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CURVE:Stellar career brings family friend to L.A. stage

THE BELL

March 08, 2007|By JOSEPH N. BELL

I went to see an old family friend perform Sunday, and I'm still drained from the depth and passion of the emotions that were turned loose from the stage. Bill Irwin is the latest local-boy-makes-good to return close enough to his roots that the hometown folks can see him work. Bill graduated from Corona del Mar High School in 1968, won a Tony last year as best actor in a play ("Who's Afraid of Virginia Woolf?"), and can be seen in that role for one more week at the Ahmanson Theater in Los Angeles.

In between high school in Newport Beach and the scalding lines of Edward Albee's "Virginia Wolff," Bill paid his professional dues in almost every facet of writing, performing and choreographing. Just a few of the highlights of that journey were miming on the streets of San Francisco, a run as a clown in the Pickle Family Circus, a MacArthur Fellowship grant to develop his own creative work as both writer and performer, and a resume that fills almost two Playbill columns of professional achievement before Albee cast him against type to co-star with Kathleen Turner in "Virginia Wolff."

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During those years, my family was close to the Irwin family, and my two daughters were sandwiched around Bill in high school. That family friendship has endured, allowing us to share some of Bill's triumphs — a few of them in person. Probably the most notable was his marriage on a grassy hill behind his parents' retirement home in Mendocino. The honored guests who also served as entertainers for the event were the members of the Pickle Circus who pulled out all the stops for us in a memorable celebration.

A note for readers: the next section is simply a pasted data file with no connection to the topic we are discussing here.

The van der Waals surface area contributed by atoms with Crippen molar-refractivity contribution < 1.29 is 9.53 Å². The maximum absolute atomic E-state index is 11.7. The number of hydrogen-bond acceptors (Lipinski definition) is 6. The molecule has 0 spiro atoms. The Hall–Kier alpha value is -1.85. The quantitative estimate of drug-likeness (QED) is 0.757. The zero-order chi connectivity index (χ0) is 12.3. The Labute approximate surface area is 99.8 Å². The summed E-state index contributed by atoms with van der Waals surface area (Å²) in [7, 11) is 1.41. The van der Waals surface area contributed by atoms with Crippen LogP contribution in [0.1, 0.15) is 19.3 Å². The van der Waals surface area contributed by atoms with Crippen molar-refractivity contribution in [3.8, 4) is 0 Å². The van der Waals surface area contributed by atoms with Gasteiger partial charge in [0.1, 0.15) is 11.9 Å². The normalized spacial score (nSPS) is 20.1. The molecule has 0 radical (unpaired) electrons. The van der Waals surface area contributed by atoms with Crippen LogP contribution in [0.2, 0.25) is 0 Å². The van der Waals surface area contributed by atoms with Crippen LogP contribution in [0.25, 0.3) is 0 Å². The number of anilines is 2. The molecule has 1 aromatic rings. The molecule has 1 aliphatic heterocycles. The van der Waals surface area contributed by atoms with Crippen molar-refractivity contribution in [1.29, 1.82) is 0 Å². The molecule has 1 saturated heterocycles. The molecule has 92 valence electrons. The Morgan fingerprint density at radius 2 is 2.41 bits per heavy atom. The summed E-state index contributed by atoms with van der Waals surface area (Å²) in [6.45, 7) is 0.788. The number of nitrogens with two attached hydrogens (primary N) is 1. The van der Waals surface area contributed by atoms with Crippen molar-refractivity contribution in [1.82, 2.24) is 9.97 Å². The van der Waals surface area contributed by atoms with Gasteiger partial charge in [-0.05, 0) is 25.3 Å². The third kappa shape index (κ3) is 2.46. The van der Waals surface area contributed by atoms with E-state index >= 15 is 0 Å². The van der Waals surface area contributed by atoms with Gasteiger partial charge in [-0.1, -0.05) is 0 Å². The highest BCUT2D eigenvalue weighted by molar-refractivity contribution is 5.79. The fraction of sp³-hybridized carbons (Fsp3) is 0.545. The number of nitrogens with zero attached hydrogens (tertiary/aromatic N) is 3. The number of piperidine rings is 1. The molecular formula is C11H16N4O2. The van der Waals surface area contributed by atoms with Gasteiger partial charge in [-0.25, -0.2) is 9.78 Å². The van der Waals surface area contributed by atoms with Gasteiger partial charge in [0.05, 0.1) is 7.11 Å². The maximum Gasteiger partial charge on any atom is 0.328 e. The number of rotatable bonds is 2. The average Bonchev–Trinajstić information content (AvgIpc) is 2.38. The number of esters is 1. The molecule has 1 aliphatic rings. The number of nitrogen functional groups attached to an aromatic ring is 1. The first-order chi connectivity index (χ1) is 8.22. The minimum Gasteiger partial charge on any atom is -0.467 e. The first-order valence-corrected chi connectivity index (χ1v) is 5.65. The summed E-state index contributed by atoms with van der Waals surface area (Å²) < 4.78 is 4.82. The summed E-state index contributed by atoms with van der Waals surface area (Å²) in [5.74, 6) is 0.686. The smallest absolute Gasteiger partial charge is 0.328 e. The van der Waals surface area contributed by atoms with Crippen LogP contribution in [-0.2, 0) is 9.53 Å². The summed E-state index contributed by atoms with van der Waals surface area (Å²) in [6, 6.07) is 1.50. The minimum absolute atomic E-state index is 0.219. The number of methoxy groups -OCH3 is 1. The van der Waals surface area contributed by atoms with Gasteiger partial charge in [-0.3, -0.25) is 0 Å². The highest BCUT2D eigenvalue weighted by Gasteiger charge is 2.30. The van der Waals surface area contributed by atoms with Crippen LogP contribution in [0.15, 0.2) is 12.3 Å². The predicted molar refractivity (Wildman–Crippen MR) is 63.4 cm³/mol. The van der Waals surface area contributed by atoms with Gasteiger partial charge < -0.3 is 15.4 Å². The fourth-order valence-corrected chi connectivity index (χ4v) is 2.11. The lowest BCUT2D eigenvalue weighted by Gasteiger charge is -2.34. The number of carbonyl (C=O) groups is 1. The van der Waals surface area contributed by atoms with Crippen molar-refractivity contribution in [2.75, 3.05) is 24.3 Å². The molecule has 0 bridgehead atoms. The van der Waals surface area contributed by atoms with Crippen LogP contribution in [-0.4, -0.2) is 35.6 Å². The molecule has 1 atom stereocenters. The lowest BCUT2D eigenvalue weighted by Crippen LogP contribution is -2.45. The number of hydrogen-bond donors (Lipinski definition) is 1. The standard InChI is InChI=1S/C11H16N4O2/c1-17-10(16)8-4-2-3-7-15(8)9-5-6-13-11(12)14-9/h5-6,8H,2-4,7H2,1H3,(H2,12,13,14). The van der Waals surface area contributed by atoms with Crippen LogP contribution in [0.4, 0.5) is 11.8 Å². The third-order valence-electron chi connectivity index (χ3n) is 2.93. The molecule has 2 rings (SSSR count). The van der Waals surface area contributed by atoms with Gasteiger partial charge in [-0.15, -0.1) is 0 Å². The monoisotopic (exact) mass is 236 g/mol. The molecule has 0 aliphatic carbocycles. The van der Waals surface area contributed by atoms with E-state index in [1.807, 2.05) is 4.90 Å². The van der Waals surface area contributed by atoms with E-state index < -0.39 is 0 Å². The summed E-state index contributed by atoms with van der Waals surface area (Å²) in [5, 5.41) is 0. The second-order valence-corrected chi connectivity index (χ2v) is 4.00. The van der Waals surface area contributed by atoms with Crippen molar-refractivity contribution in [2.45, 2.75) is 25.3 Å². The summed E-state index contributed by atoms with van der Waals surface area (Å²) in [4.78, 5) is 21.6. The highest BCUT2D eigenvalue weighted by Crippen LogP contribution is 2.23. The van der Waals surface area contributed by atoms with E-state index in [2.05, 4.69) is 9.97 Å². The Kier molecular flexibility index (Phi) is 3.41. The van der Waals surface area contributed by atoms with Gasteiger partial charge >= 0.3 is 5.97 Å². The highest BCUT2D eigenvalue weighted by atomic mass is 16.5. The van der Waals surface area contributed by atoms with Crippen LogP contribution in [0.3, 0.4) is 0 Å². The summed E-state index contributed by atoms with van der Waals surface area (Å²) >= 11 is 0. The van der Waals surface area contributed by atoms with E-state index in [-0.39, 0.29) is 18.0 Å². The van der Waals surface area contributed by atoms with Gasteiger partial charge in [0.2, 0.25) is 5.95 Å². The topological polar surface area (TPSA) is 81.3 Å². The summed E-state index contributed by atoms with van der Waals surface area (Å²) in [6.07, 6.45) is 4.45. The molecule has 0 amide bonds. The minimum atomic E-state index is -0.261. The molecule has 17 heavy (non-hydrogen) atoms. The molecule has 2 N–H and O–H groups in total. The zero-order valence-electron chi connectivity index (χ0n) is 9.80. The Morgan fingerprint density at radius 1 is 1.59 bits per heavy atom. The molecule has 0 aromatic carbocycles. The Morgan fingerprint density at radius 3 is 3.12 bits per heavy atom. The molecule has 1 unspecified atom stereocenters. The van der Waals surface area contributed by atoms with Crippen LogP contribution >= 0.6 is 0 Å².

As we went back stage for a brief visit with Bill after seeing "Virginia Woolf," I thought of that day. Somehow, it symbolized the remarkable career that has followed.


Some years ago, I wrote an essay titled "The Ultimate Therapy." My thesis — which I still believe implicitly — was the importance of trivia in finding one's peace of mind. Only by legitimate caring about clearly unimportant matters is it possible to achieve the balance needed to deal rationally with important ones.

And at no time of year does that thesis play out more clearly than the Ides of March, when within a few weeks I will deeply involve myself in three examples of monumental unimportance in the great scheme of things: the Academy Awards, baseball spring training and the NCAA basketball tournament we call March Madness.

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